Post Malone is one of the strangest superstars to come out of the music industry in recent memory. Gaining his popularity mainly off memes, many believed his breakout single “White Iverson” would be his only hit. Until he released another one, then another, then another. And as Post seemed to lose his mainstream appeal, even tattooing “Stay Away” on his face, including a plethora of other things all over his body, he only seemed to get bigger. His 2016 debut album Stoney was a huge success. And he had a huge 2018, releasing his now triple-platinum selling album Beerbongs & Bentleys, as well as landing himself a spot on TV commercials and movie soundtracks. Now Post Malone is back with his newest studio album, Hollywood’s Bleeding, and the question is: Will this album continue to keep Post Malone at the top of the charts?
I was actually pleasantly surprised by the first half of this album. It wasn’t great but it was mostly consistent. The title track is a fantastic opener, with an entertaining song multiple great beat switches. “Enemies” is a song I can see being a success, with a feature from the on-fire DaBaby. It has everything a typical rap song has: generic beat, an annoyingly catchy hook, and quality production. Although DaBaby’s verse feels sonically out-of-place next to Malone’s grandiose singing. “A Thousand Bad Times” has some addicting production and a memorable hook, but some questionable lyrics (“Without that face, girl, you wouldn’t get far”). Then “Circles”, a song with awful verses and an underwhelming instrumental, but a captivating chorus. “Die For Me” sounds like a generic radio hit, with Post Malone and Halsey going back and forth with a story of a broken relationship we’ve heard a thousand times before. “On The Road” is a more trap-oriented song, certain to make it onto the most popular Spotify playlists. Meek Mill’s choppy flow is pretty unpleasant, but Lil Baby is surprisingly great. He uses his drawling flow, something I usually hate, to produce a pretty melodic performance. The next song, “Take What You Want”, I consider to be the end of the first half of the album. It’s the closest Post gets to a straight rock song, with an electric guitar based beat and a great Ozzy Ozbourne feature. But, shockingly, Travis Scott did not deliver on this. Usually he’s pretty consistent, but his voice his is so drowned in effects and doesn’t fit the rock and roll aesthetic.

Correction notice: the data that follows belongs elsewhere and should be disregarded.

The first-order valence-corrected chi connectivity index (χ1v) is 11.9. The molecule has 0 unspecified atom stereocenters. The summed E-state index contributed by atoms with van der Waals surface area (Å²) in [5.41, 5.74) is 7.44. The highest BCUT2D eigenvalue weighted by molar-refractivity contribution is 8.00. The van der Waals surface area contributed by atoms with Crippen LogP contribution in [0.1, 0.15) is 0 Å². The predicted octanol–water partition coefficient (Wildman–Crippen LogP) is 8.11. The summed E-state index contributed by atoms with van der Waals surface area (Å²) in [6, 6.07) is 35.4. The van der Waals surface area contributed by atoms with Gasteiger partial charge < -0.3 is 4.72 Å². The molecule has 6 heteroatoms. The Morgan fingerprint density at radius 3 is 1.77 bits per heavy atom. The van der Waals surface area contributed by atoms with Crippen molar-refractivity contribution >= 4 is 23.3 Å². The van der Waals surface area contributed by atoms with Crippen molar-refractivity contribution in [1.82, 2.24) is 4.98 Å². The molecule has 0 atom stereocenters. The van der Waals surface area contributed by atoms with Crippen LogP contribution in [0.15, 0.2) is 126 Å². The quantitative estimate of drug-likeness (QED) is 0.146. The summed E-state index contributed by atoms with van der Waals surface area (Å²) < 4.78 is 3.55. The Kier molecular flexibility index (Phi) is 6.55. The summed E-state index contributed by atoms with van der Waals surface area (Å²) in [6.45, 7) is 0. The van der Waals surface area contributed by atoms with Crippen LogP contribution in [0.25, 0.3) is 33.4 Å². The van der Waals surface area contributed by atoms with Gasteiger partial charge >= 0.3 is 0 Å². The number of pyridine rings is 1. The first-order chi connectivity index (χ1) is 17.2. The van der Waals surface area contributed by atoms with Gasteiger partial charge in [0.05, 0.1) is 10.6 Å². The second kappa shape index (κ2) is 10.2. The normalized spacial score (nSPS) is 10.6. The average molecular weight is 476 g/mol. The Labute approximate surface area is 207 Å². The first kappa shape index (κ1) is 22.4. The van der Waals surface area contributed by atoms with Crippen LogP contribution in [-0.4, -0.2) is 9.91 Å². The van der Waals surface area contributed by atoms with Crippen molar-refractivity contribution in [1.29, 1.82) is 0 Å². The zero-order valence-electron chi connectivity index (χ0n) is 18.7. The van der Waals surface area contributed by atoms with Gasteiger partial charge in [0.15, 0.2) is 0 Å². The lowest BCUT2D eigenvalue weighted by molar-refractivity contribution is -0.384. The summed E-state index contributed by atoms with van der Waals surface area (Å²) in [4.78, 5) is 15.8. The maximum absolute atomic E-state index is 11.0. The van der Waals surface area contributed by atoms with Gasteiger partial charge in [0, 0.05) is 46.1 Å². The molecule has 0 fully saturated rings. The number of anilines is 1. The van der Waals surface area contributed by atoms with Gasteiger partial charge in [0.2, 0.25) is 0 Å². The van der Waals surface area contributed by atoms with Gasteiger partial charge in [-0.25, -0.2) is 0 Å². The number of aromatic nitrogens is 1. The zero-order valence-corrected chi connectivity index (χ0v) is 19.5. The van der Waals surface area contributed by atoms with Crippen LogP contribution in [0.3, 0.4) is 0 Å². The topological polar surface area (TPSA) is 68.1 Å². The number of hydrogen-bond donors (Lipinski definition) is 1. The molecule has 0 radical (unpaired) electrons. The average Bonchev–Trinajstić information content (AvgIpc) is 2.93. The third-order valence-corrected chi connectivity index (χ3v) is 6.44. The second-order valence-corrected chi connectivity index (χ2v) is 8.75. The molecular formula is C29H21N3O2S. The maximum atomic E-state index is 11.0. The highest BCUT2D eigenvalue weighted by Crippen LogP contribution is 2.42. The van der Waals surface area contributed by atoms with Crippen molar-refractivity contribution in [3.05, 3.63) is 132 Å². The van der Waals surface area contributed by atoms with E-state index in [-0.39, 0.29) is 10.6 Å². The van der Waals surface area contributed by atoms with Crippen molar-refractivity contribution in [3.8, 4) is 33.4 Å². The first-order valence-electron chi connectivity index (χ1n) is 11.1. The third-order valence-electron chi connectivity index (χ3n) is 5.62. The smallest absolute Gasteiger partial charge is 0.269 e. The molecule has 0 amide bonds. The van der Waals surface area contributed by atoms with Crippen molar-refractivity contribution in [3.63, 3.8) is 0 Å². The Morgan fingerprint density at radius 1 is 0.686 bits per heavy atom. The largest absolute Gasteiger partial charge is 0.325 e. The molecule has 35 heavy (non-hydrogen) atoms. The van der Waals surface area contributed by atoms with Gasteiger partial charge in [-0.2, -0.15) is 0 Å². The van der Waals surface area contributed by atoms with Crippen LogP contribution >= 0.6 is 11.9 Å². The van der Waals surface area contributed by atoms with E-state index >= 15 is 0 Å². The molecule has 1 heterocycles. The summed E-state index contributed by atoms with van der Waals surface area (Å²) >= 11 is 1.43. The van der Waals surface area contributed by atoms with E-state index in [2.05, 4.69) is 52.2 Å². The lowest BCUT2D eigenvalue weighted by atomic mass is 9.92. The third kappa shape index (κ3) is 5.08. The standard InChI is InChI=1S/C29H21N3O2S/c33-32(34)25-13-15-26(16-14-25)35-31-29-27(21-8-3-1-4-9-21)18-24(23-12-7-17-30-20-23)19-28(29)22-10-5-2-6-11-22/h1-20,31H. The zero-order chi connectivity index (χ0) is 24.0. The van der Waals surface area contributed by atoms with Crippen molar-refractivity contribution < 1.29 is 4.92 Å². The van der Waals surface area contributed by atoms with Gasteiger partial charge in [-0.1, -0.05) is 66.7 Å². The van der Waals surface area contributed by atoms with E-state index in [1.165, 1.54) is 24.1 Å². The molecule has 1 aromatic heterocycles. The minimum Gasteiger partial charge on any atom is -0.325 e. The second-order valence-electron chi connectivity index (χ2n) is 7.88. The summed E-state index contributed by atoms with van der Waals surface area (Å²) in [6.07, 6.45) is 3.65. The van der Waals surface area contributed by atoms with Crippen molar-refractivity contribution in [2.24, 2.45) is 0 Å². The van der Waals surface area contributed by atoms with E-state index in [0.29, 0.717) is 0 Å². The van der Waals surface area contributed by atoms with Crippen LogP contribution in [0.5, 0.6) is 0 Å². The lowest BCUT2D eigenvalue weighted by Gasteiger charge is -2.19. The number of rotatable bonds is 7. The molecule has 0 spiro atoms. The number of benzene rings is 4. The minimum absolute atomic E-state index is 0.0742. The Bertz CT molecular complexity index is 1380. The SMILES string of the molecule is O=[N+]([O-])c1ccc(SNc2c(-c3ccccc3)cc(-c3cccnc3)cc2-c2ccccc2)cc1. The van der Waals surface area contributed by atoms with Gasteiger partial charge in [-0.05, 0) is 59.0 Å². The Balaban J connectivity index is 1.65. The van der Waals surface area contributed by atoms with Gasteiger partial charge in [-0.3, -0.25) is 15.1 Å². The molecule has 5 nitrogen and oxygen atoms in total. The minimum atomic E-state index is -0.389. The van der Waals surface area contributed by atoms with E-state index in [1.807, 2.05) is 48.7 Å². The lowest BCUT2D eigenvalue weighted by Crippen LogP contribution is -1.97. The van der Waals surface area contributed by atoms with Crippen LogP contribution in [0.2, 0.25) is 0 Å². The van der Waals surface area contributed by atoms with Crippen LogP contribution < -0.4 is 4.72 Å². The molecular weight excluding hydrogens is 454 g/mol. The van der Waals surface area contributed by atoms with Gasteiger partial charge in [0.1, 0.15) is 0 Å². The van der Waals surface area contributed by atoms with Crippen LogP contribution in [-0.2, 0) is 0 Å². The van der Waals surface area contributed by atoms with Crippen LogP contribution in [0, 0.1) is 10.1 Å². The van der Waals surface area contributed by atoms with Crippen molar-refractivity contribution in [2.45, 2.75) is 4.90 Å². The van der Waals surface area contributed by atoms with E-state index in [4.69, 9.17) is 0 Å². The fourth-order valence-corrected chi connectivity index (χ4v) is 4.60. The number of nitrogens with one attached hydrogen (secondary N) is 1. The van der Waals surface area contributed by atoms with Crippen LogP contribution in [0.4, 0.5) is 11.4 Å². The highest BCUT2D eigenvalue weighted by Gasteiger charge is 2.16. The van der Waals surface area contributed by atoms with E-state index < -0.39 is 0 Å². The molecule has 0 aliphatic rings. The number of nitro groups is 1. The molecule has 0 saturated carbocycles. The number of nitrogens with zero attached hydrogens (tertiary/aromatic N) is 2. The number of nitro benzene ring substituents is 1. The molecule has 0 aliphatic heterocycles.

After this song, the album really takes a nose-dive. Some of the albums most annoying moments follow. Awful regurgitations of pop cliches like “I’m Gonna Be” and “Myself”, which could have been written and performed by a robot, and songs like “I Know” and “Internet”, which lack in really anything memorable (except for the odd production on Internet, which sounds like it would fit more in a Broadway production). The only thing to alleviate the pain of these songs are the previously released singles, like the unforgettable “Goodbyes” with a fantastic Young Thug feature and the infinitely catchy “Wow”. I’m not really sure why “Sunflower” is on this album, in my mind, that song belongs to the Spider-Verse soundtrack, but nonetheless, the song is an instant classic. It’s passionate, melodic, and it never gets old.
To answer my question, yes, this album will mostly likely put Post Malone at the top of the charts and the top of the world once again. It’s undeniable: Post Malone knows how to make a hit. Expensive-sounding production, high-profile features, and trendy lyrics mixing drugs, braggadocio, and heartbreak that gets extremely old by the end of the album. But for a full-length album to work, it needs to be more than a collection of 17 singles, a bunch of wanna-be hits thrown in with a couple half-baked ideas, some of them good, some of them bad, most of them painfully mediocre.
- Hollywood’s Bleeding
- Take What You Want
- On The Road
- A Thousand Bad Times
- Die For Me
- Staring At The Sun
- I Know
- I’m Gonna Be